Abstract

We explored the relationships among girls’ weight status, dairy servings, and total energy intake. The hypothesis that consuming dairy could reduce risk for overweight was evaluated by comparing energy intake and weight status of girls who met or consumed less than the recommended three servings of dairy per day. Participants included 172 11-year-old non-Hispanic white girls, assessed cross-sectionally. Intakes of dairy, calcium, and energy were measured using three 24-hour recalls. Body mass index and body fat measures from dual-energy x-ray absorptiometry were obtained. Because preliminary analyses suggested systematic underreporting of energy intake, the relationships among dairy servings and measures of weight status were examined for the total sample and for subsamples of under-, plausible, and overreporters. Data for the total sample provided support for the hypothesized relationship among weight status, dairy servings, and energy intake. Thirty-nine percent of girls reported consuming the recommended ≥3 servings of dairy per day; these girls also reported higher energy intake but had lower body mass index z scores and body fat than the girls who consumed fewer than three dairy servings each day. Among plausible reporters, no relationship between dairy intake and weight status was noted. This discrepancy may be attributable to a high percentage (45%) of overweight underreporters in the total sample. Our findings reveal that reporting bias, resulting from the presence of a substantial proportion of underreporters of higher weight status, can contribute to obtaining spurious associations between dairy intake and weight status. These findings underscore the need for randomly controlled trials to assess the role of dairy in weight management.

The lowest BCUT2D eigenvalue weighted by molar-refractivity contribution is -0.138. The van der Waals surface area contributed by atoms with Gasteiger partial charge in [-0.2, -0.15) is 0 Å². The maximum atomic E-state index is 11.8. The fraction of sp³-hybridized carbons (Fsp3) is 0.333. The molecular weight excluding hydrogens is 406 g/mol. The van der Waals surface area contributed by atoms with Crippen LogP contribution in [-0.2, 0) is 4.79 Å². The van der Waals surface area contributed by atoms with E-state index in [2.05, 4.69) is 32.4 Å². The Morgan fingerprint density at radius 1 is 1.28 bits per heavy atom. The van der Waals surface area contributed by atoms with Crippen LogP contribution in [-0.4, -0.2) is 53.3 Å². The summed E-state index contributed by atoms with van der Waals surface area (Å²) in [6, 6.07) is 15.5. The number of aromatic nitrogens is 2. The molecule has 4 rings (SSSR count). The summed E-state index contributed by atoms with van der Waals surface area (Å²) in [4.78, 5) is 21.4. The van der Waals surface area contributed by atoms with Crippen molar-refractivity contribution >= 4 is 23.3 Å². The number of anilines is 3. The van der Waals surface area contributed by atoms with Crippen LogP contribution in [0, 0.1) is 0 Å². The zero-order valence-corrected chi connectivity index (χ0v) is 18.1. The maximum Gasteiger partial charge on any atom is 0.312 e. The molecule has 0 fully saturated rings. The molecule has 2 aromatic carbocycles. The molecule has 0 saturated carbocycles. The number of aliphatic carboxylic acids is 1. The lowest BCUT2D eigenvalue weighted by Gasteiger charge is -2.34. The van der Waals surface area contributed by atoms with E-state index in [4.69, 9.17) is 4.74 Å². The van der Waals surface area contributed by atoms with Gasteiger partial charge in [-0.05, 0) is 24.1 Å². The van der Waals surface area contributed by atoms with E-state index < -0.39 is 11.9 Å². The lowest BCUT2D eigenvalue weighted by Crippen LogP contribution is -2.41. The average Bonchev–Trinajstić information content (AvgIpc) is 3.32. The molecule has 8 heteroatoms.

The prevalence of pediatric obesity has been rising for more than 20 years (1). There is evidence that increased intake of dairy foods and calcium may play a significant role in maintaining a healthful weight and moderating body fat (2, 3, 4, 5, 6, 7, 8, 9, 10, 11, 12, 13, 14 and 15). However, results across studies have been inconsistent (16, 17, 18, 19, 20, 21, 22, 23, 24, 25, 26, 27 and 28), and this may be attributable to major challenges in using self-reported dietary intake data. Self-reported intakes tend to be subject to underreporting bias and the underreporting of energy intake tends to be positively related to weight status. Underreporters also tend to weigh more (29 and 30). Doubly labeled water techniques assessing energy expenditure suggest underreporting results in a 10% to 50% underestimation of actual energy intake and is a significant problem in older children (31). Doubly labeled water techniques are expensive and not feasible for large samples; thus, several methods have been developed that use estimated energy requirements to assess reporting bias (29 and 32). Therefore, in this study the method suggested by Huang and colleagues (29) was used to classify children as under-, plausible, or overreporters. The objective of this study was to assess the relationship among girls’ weight status, dairy servings, and total energy intake. The hypothesis that consuming dairy could reduce risk for overweight was evaluated by comparing energy intake and weight status of girls who met or consumed less than the recommended three servings of dairy per day. To explore the effect of reporting bias on this relationship, the hypothesis was evaluated using the total sample, and subgroups of girls identified as plausible, under-, or overreporters.

Disciplines

Kinesiology

Included in

Kinesiology Commons

Share

COinS
 

URL: http://digitalcommons.calpoly.edu/kine_fac/118